Framestore fuels the space journey for Dubai's Museum of the Future visitors -

Framestore fuels the space journey for Dubai’s Museum of the Future visitors

Something novel, set in in the year 2071, The Museum of the Future in Dubai tells the story of life, nature and spirituality of the future. Framestore was asked to create the moment guests are transported into the future via a rocket launch from the future city of Dubai, up into space and finally docking into the spectacular space station OSS Hope.

This first of a kind immersive institution is designed to inspire us all to help shape a better world for our future.

“Working with Framestore was a pleasure and an inspiration. Together we crafted one of the museum’s most important and appreciated works, an experience that kicks off the visitor journey with excitement and elegance,” said creative director Brendan McGetrick.

Framestore creative director, Jason Fox headed up the monumental project alongside VFX Supervisor, Jay Khan. For the project they created a fully CG city of Dubai and designed the full sequence from ground to orbit including the return sequence as well as the space capsule.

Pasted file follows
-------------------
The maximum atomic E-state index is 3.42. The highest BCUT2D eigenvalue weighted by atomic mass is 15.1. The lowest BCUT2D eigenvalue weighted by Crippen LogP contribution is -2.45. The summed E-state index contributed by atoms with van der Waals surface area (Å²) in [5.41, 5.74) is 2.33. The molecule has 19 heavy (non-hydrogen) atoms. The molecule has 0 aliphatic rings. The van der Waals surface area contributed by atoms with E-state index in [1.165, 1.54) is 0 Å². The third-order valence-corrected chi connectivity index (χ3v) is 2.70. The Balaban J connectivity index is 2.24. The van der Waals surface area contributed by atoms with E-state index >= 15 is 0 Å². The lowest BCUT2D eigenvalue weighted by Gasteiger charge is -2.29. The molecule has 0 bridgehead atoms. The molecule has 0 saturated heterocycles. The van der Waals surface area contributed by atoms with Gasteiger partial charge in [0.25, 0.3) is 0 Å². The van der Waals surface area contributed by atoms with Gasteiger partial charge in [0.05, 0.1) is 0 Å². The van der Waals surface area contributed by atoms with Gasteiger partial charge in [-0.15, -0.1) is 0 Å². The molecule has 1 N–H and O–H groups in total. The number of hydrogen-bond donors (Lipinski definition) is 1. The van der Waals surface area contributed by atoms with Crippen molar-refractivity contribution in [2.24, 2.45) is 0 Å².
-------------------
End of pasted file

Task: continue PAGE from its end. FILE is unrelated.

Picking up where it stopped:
“We started with the art department, designing the physical space capsule itself. This, in reality, is a huge freight elevator that transports guests to the top of the museum to start their adventure. We wanted to lean into the familiar tropes of space vehicle design but with the added layer of something more commercial and accessible. Our design is based on symmetry, on all axis, so the walls, floor and ceiling mirror each other giving the architecture a sense of zero gravity,” said Fox. 

Where the launch is magnificent and awe inspiring as you float in zero gravity into the arms of a space station, the return is a white-knuckle express drop straight back home, designed to bring guests back to earth, with a bump or two.

“The return capsule was designed to be smaller with one huge screen on the floor. The guests grip handrails as the floor beneath them opens up to reveal earth below their feet. Shooting them out into space they go through reentry before landing in a tornado of dust and noise back at the Dubai SpacePort,” Fox mentioned.

Collaborating once again with the sound studio Grand Central Recording Studios (GCRS), the team created an immersive 360-degree soundscape. From the bone shaking rockets of the launch, to the sublime musical approach to OSS Hope, the sound and the visuals make for an unforgettable experience. Raja Sehgal, the sound designer at GCRS, was involved early on in the creation of the lift and recommended where within the space the speakers should be integrated. GCRS’ Studio 8 in London was redesigned to emulate the dimensions of the experience and create cinematic sound. Raja then spent time on site in Dubai interfacing the system into the live experience.